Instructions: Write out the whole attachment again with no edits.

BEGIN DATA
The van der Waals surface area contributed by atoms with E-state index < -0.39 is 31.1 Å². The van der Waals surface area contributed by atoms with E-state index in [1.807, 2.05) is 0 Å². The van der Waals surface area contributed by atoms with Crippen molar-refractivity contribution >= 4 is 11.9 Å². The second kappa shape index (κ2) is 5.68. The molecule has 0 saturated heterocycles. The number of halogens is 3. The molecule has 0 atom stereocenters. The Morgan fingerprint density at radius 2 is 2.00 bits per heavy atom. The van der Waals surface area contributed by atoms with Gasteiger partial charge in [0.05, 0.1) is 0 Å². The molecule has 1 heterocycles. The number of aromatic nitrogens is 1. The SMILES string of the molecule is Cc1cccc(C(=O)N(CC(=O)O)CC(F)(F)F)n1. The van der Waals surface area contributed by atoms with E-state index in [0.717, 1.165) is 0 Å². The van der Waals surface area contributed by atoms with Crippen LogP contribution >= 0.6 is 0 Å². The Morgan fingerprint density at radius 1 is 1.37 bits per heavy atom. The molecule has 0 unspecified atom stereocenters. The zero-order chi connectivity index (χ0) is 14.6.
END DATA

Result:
The van der Waals surface area contributed by atoms with E-state index < -0.39 is 31.1 Å². The van der Waals surface area contributed by atoms with E-state index in [1.807, 2.05) is 0 Å². The van der Waals surface area contributed by atoms with Crippen molar-refractivity contribution >= 4 is 11.9 Å². The second kappa shape index (κ2) is 5.68. The molecule has 0 saturated heterocycles. The number of halogens is 3. The molecule has 0 atom stereocenters. The Morgan fingerprint density at radius 2 is 2.00 bits per heavy atom. The van der Waals surface area contributed by atoms with Gasteiger partial charge in [0.05, 0.1) is 0 Å². The molecule has 1 heterocycles. The number of aromatic nitrogens is 1. The SMILES string of the molecule is Cc1cccc(C(=O)N(CC(=O)O)CC(F)(F)F)n1. The van der Waals surface area contributed by atoms with E-state index in [0.717, 1.165) is 0 Å². The van der Waals surface area contributed by atoms with Crippen LogP contribution >= 0.6 is 0 Å². The Morgan fingerprint density at radius 1 is 1.37 bits per heavy atom. The molecule has 0 unspecified atom stereocenters. The zero-order chi connectivity index (χ0) is 14.6.